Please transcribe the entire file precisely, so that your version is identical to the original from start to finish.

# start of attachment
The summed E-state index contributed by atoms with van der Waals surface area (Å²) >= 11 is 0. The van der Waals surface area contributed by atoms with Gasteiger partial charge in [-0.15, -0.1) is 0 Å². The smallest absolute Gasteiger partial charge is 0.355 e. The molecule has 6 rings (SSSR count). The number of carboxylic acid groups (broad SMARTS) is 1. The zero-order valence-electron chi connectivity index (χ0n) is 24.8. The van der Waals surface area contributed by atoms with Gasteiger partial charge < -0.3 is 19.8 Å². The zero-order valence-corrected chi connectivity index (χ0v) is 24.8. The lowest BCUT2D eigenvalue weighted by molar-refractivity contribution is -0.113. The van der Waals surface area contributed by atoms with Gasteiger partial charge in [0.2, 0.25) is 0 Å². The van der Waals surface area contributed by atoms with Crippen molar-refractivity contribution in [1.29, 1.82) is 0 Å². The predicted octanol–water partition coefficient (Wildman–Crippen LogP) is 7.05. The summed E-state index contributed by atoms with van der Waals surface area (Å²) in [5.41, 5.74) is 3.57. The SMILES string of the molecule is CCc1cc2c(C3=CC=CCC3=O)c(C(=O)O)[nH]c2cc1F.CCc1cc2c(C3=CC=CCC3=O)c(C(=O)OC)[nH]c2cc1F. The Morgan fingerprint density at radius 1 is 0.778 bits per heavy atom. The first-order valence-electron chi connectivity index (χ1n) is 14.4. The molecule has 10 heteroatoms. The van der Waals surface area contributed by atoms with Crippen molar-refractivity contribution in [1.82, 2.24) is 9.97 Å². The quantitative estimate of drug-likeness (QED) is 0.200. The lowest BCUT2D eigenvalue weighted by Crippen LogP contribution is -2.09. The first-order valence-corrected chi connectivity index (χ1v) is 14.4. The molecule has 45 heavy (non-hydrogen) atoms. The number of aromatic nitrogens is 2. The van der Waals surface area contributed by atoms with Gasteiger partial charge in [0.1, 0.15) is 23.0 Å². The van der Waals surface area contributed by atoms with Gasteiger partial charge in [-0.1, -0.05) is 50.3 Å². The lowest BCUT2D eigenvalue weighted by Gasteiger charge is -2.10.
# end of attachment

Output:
The summed E-state index contributed by atoms with van der Waals surface area (Å²) >= 11 is 0. The van der Waals surface area contributed by atoms with Gasteiger partial charge in [-0.15, -0.1) is 0 Å². The smallest absolute Gasteiger partial charge is 0.355 e. The molecule has 6 rings (SSSR count). The number of carboxylic acid groups (broad SMARTS) is 1. The zero-order valence-electron chi connectivity index (χ0n) is 24.8. The van der Waals surface area contributed by atoms with Gasteiger partial charge < -0.3 is 19.8 Å². The zero-order valence-corrected chi connectivity index (χ0v) is 24.8. The lowest BCUT2D eigenvalue weighted by molar-refractivity contribution is -0.113. The van der Waals surface area contributed by atoms with Gasteiger partial charge in [0.2, 0.25) is 0 Å². The van der Waals surface area contributed by atoms with Crippen molar-refractivity contribution in [1.29, 1.82) is 0 Å². The predicted octanol–water partition coefficient (Wildman–Crippen LogP) is 7.05. The summed E-state index contributed by atoms with van der Waals surface area (Å²) in [5.41, 5.74) is 3.57. The SMILES string of the molecule is CCc1cc2c(C3=CC=CCC3=O)c(C(=O)O)[nH]c2cc1F.CCc1cc2c(C3=CC=CCC3=O)c(C(=O)OC)[nH]c2cc1F. The Morgan fingerprint density at radius 1 is 0.778 bits per heavy atom. The first-order valence-electron chi connectivity index (χ1n) is 14.4. The molecule has 10 heteroatoms. The van der Waals surface area contributed by atoms with Crippen molar-refractivity contribution in [1.82, 2.24) is 9.97 Å². The quantitative estimate of drug-likeness (QED) is 0.200. The lowest BCUT2D eigenvalue weighted by Crippen LogP contribution is -2.09. The first-order valence-corrected chi connectivity index (χ1v) is 14.4. The molecule has 45 heavy (non-hydrogen) atoms. The number of aromatic nitrogens is 2. The van der Waals surface area contributed by atoms with Gasteiger partial charge in [0.1, 0.15) is 23.0 Å². The van der Waals surface area contributed by atoms with Gasteiger partial charge in [-0.1, -0.05) is 50.3 Å². The lowest BCUT2D eigenvalue weighted by Gasteiger charge is -2.10.